This week's Throwback Thursday photo takes us to Concord, the capital of New Hampshire. I had taken this photo of a NH 9 route shield affixed to an US route shield in April 2006, based on a tip from some friends who saw the sign (and it opened up their eyes) the previous year. Certainly, this is an ingenious use for road signs. The last time I was in Concord was back in June and I believe that these signs have since been replaced.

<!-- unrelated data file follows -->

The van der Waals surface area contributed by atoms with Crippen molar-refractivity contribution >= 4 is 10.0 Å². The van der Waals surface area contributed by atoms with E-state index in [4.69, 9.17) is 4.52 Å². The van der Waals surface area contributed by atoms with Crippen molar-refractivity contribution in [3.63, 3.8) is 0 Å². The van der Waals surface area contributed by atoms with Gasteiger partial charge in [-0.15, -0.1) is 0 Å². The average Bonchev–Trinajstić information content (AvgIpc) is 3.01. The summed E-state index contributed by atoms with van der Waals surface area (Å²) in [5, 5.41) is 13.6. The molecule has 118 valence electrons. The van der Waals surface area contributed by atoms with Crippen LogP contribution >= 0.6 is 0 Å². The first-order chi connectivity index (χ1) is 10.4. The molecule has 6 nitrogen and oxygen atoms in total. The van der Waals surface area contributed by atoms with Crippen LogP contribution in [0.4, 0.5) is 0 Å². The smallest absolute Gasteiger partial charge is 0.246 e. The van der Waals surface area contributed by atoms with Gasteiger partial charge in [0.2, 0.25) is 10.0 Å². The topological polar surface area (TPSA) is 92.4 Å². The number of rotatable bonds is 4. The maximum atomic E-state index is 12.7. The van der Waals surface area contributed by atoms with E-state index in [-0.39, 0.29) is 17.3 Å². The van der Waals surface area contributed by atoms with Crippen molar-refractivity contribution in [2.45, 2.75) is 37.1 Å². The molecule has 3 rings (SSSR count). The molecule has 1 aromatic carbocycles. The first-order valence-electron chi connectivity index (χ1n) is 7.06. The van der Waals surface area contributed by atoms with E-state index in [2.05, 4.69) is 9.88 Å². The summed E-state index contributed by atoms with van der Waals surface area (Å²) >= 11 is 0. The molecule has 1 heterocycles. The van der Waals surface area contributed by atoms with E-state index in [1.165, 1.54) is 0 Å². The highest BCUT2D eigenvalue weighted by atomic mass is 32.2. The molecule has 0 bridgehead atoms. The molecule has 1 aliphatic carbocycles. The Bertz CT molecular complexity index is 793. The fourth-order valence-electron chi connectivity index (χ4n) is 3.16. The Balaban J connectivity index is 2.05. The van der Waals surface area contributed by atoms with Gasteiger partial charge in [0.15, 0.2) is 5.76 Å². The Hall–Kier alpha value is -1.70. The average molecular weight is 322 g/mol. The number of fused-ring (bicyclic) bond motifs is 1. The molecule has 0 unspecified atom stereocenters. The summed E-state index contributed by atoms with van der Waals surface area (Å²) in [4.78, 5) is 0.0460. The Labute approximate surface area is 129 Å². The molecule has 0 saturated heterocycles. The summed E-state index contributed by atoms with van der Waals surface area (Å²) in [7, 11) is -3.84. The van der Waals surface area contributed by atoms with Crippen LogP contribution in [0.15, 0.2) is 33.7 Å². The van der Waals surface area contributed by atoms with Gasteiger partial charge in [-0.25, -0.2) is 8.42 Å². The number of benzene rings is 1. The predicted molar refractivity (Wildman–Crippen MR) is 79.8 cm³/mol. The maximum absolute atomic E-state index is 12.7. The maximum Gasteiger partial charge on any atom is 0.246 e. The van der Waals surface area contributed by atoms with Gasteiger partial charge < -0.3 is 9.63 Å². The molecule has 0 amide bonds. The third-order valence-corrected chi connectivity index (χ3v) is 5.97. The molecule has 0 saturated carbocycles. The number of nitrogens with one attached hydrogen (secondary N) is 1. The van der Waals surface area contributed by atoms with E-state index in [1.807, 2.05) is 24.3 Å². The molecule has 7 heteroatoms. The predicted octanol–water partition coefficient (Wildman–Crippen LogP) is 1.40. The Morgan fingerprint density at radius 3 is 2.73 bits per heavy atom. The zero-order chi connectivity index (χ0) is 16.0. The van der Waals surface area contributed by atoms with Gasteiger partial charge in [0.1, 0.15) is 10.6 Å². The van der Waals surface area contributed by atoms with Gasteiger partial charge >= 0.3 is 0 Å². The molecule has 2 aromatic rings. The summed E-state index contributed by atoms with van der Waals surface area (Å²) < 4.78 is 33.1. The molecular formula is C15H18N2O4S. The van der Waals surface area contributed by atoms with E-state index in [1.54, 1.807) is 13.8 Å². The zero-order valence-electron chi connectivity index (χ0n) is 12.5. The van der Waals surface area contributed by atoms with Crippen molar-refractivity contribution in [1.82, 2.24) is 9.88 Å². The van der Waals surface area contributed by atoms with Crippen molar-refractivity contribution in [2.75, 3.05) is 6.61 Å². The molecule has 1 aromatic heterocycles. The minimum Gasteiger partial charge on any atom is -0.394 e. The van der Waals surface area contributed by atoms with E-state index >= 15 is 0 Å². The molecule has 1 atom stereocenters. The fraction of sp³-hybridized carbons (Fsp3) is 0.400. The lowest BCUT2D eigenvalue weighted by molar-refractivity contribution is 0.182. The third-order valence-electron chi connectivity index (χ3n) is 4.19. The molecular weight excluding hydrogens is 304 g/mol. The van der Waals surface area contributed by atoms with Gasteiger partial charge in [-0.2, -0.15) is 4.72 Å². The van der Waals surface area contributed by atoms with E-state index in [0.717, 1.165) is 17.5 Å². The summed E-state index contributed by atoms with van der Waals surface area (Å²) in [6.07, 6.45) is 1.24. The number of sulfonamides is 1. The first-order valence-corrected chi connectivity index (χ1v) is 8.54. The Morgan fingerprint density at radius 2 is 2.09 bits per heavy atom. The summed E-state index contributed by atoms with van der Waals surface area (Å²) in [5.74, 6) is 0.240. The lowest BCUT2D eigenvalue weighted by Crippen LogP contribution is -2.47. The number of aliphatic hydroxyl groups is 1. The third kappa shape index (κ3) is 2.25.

Dillon Road is a 34.2-mile highway located in northern Coachella Valley of Riverside County, California. Dillon Road begins at Avenue 48 on the outskirts of Indio and ends to the west at California State Route 62 near San Gorgonio Pass. Dillon Road was developed the 1930s as a construction road for the Colorado River Aqueduct. Dillon Road serves as a northern bypass to much of the development of Coachella Valley. Dillon Road is known for it's frequent dips and spectacular views of San Gorgonio Pass. Part 1; the history of Dillon Road Dillon Road was constructed as a haul road for the Colorado River Aqueduct through Coachella Valley. The Colorado River Aqueduct spans 242 miles from Parker Dam on the Colorado River west to Lake Mathews near Corona. Construction of the Colorado River Aqueduct began during January 1933 near Thousand Palms and was made functional on January 7, 1939. West of Berdoo Canyon Road the alignment of Dillon Road is largely concurrent with the Colorado